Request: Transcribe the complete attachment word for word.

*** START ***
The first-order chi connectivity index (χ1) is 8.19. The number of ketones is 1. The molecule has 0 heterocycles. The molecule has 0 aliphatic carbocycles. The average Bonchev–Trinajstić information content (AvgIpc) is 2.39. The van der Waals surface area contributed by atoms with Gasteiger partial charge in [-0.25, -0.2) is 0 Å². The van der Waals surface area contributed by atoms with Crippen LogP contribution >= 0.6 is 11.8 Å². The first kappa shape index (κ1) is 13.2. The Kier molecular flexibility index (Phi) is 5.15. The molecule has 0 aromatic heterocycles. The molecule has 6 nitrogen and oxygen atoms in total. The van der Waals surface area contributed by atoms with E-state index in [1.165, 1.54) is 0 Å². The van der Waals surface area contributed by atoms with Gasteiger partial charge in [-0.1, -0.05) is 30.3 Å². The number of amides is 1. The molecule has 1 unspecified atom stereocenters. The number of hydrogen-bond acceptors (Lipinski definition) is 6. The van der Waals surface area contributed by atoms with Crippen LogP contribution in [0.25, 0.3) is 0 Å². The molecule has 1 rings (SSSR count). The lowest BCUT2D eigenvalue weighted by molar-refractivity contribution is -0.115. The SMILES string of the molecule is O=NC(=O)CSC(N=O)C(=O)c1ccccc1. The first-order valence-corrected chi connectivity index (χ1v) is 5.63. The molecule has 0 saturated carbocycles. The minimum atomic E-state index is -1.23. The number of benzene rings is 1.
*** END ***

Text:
The first-order chi connectivity index (χ1) is 8.19. The number of ketones is 1. The molecule has 0 heterocycles. The molecule has 0 aliphatic carbocycles. The average Bonchev–Trinajstić information content (AvgIpc) is 2.39. The van der Waals surface area contributed by atoms with Gasteiger partial charge in [-0.25, -0.2) is 0 Å². The van der Waals surface area contributed by atoms with Crippen LogP contribution >= 0.6 is 11.8 Å². The first kappa shape index (κ1) is 13.2. The Kier molecular flexibility index (Phi) is 5.15. The molecule has 0 aromatic heterocycles. The molecule has 6 nitrogen and oxygen atoms in total. The van der Waals surface area contributed by atoms with E-state index in [1.165, 1.54) is 0 Å². The van der Waals surface area contributed by atoms with Gasteiger partial charge in [-0.1, -0.05) is 30.3 Å². The number of amides is 1. The molecule has 1 unspecified atom stereocenters. The number of hydrogen-bond acceptors (Lipinski definition) is 6. The van der Waals surface area contributed by atoms with Crippen LogP contribution in [0.25, 0.3) is 0 Å². The molecule has 1 rings (SSSR count). The lowest BCUT2D eigenvalue weighted by molar-refractivity contribution is -0.115. The SMILES string of the molecule is O=NC(=O)CSC(N=O)C(=O)c1ccccc1. The first-order valence-corrected chi connectivity index (χ1v) is 5.63. The molecule has 0 saturated carbocycles. The minimum atomic E-state index is -1.23. The number of benzene rings is 1.